It also states that “tough new restrictions on the UK ivory trade... cannot seriously be described as a threat to the survival of any auction house”.
The 48-page study titled Ivory: The Grey Areas, by pressure group Two Million Tusks (TMT), was published on October 19 – coinciding with the government’s consultation on a proposed ivory trade ban.
The study is based on a small sample of unnamed regional UK salerooms. In total, TMT made 127 enquiries about 180 lots offered for sale across 72 auction houses between November 2016 and February 2017.
Enquiries were made via email by four members of TMT who posed as interested buyers asking questions about dating and regulations. The lots were chosen because they were typically undated and did not appear to be of great age. Furniture and musical instruments with ivory were not included.
Proof of age
The report says only one in 10 auctioneers was able to meet Animal & Plant Health Agency’s criteria for ‘satisfactory proof of age’, leading to the report’s conclusion that knowledge and training on the subject is inadequate.
Just one-third (25) of the auctioneers sampled were members of either NAVA or SOFAA. The report said “there is a positive and noticeable difference in the response times, level of detail and clarity of information from trade association members compared to non-members”.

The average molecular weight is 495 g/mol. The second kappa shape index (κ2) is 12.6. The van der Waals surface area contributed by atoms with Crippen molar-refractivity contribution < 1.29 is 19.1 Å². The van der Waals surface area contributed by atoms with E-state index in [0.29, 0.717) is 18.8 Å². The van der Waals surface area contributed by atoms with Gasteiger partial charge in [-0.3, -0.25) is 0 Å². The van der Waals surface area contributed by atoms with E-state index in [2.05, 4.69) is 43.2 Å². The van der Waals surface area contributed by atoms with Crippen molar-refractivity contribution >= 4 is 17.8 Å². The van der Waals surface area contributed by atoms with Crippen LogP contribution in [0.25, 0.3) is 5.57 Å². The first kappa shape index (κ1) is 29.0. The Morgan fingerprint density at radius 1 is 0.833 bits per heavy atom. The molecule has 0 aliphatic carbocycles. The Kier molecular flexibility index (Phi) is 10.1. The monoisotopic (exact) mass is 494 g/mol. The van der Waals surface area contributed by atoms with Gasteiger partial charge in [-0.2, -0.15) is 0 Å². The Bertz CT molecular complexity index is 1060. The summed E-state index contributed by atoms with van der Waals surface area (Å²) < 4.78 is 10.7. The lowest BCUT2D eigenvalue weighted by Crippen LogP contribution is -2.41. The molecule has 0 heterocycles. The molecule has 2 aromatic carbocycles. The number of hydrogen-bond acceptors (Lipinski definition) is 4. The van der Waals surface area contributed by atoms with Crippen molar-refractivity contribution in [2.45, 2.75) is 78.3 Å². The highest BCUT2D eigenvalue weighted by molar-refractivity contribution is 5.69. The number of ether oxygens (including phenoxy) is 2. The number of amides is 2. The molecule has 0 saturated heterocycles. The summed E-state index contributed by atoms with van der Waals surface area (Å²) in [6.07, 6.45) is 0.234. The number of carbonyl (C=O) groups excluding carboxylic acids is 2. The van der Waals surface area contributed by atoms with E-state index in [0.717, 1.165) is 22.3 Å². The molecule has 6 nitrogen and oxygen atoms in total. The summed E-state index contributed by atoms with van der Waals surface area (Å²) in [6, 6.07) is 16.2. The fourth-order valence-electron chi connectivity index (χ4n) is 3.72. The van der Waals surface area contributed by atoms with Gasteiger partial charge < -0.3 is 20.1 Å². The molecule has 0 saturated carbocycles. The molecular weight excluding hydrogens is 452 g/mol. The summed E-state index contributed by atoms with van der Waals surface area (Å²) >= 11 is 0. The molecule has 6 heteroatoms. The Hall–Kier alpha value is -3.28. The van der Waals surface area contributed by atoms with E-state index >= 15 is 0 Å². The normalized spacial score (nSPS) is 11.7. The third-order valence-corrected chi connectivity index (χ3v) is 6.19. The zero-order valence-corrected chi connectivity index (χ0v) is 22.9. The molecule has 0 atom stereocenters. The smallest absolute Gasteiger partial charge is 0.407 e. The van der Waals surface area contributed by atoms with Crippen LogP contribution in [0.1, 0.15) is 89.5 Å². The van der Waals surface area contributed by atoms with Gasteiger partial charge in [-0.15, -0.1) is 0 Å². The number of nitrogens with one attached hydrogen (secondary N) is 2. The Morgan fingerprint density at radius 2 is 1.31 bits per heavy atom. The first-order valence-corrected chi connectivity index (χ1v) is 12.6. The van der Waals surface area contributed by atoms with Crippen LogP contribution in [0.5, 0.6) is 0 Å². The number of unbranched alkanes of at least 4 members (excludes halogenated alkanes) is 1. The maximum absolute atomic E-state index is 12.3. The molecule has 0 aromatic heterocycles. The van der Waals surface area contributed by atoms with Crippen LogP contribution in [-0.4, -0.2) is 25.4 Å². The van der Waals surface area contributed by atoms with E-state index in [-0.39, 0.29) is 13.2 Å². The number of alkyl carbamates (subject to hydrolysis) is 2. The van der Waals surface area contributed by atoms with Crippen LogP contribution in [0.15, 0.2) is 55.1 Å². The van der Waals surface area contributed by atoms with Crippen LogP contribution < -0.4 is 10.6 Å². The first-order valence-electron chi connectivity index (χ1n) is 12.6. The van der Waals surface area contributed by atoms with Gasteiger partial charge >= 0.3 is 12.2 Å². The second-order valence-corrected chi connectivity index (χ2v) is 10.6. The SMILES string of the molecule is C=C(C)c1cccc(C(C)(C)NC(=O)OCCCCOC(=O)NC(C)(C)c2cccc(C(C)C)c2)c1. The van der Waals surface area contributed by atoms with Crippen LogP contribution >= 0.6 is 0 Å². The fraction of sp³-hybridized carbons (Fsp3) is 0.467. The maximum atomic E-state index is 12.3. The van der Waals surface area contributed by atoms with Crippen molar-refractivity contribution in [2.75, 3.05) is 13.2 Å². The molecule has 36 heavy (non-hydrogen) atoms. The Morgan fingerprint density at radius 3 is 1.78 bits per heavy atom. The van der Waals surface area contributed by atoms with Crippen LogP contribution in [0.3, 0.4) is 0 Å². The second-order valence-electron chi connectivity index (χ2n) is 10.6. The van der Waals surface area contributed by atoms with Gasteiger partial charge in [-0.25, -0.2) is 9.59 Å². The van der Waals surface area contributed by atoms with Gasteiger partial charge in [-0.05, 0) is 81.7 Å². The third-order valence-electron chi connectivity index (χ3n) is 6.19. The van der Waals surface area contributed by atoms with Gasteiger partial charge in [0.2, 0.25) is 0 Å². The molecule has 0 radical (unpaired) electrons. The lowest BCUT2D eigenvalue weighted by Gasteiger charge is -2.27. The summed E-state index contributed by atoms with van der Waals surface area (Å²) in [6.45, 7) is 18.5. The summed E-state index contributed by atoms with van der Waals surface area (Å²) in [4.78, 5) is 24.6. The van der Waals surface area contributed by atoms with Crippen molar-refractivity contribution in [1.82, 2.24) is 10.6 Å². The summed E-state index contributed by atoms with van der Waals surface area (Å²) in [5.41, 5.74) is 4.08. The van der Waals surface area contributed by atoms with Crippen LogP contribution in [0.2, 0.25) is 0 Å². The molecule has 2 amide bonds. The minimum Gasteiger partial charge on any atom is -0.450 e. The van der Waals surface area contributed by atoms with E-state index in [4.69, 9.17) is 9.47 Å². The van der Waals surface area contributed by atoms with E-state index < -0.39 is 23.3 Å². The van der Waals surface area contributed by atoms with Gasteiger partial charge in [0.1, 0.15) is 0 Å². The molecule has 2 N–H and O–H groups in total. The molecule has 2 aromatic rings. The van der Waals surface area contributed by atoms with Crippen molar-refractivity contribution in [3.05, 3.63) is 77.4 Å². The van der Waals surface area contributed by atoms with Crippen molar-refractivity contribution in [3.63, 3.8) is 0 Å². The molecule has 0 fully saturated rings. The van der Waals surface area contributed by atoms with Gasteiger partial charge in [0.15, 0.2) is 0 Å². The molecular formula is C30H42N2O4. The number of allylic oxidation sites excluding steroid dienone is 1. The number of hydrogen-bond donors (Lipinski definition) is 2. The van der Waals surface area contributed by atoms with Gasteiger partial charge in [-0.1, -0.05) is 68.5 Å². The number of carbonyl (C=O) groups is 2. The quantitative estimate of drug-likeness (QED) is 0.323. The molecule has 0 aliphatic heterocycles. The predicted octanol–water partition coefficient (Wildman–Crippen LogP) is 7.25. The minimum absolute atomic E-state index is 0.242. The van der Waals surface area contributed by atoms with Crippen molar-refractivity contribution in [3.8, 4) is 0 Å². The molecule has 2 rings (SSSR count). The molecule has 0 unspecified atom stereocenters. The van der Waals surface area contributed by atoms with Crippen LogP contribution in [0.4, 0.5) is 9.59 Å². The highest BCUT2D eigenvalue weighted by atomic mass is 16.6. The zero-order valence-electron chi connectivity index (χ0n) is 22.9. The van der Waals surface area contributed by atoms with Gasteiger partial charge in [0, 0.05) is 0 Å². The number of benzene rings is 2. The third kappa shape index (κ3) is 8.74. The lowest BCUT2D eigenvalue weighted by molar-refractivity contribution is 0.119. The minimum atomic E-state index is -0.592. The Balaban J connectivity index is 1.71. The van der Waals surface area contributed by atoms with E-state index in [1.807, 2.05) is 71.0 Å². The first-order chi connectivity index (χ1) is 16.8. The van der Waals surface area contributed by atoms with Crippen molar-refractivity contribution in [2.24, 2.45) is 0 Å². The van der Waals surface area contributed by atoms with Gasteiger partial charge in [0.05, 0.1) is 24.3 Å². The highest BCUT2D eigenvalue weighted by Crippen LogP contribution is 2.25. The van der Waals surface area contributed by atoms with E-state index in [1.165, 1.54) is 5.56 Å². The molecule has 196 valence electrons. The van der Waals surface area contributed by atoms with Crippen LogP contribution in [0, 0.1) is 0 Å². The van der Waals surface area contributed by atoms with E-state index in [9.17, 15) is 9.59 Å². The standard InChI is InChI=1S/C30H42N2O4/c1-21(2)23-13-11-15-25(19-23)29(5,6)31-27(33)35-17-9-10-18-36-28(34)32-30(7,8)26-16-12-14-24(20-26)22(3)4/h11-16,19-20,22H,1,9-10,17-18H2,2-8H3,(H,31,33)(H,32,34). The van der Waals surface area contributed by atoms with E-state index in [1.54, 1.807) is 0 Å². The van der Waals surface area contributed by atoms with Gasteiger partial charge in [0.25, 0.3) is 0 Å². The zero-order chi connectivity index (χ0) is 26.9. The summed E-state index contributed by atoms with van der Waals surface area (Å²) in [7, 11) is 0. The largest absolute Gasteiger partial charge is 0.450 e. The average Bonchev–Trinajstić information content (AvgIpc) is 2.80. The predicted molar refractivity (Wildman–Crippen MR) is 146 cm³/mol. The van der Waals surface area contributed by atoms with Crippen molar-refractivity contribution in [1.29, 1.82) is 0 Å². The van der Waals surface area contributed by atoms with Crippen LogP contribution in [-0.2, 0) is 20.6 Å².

There were exceptions: the auctioneer who offered a raw tusk was a member of an association and one of three salerooms reported to the National Wildlife Crime Unit.
The report concludes by recommending a “fully enforceable ivory ban, implemented as soon as possible”.
A second part of the study seeks to show “how insignificant ivory sales are to many UK auction houses”. The report states that ivory objects represented less than 1% of lots sold by close to 300 UK auctioneers. It notes that most of the sampled lots (62%) sold for under £120.
Helen Carless, chairman of SOFAA, told ATG the association is “at one with TNT in wishing to see the illicit ivory trade extinguished and will be responding to the government’s consultation”.
Colin Young, president of NAVA Propertymark and managing director of Golding Young & Mawer, said: “During this period of government consultation, it is important to remain professional, being engaged directly within the set process and make the appropriate representations and submissions in the correct manner.”